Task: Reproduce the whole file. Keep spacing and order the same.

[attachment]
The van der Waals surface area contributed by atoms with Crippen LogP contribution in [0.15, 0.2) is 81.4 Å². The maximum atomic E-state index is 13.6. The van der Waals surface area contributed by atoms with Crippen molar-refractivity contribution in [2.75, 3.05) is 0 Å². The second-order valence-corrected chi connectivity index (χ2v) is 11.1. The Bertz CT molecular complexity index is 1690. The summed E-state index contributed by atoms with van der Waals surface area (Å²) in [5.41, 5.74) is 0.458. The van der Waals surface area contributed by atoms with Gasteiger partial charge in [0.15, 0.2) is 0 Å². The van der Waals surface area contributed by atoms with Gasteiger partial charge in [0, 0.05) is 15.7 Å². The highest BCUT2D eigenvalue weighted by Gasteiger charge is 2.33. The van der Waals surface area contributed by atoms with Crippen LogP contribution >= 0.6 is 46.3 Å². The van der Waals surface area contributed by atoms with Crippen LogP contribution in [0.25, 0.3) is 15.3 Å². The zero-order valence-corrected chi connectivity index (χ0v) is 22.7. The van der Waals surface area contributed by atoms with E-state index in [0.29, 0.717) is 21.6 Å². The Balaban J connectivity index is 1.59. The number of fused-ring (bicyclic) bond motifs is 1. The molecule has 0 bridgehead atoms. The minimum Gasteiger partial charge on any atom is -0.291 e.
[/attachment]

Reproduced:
The van der Waals surface area contributed by atoms with Crippen LogP contribution in [0.15, 0.2) is 81.4 Å². The maximum atomic E-state index is 13.6. The van der Waals surface area contributed by atoms with Crippen molar-refractivity contribution in [2.75, 3.05) is 0 Å². The second-order valence-corrected chi connectivity index (χ2v) is 11.1. The Bertz CT molecular complexity index is 1690. The summed E-state index contributed by atoms with van der Waals surface area (Å²) in [5.41, 5.74) is 0.458. The van der Waals surface area contributed by atoms with Gasteiger partial charge in [0.15, 0.2) is 0 Å². The van der Waals surface area contributed by atoms with Gasteiger partial charge in [0, 0.05) is 15.7 Å². The highest BCUT2D eigenvalue weighted by Gasteiger charge is 2.33. The van der Waals surface area contributed by atoms with Crippen LogP contribution >= 0.6 is 46.3 Å². The van der Waals surface area contributed by atoms with Crippen LogP contribution in [0.25, 0.3) is 15.3 Å². The zero-order valence-corrected chi connectivity index (χ0v) is 22.7. The van der Waals surface area contributed by atoms with E-state index in [0.29, 0.717) is 21.6 Å². The Balaban J connectivity index is 1.59. The number of fused-ring (bicyclic) bond motifs is 1. The molecule has 0 bridgehead atoms. The minimum Gasteiger partial charge on any atom is -0.291 e.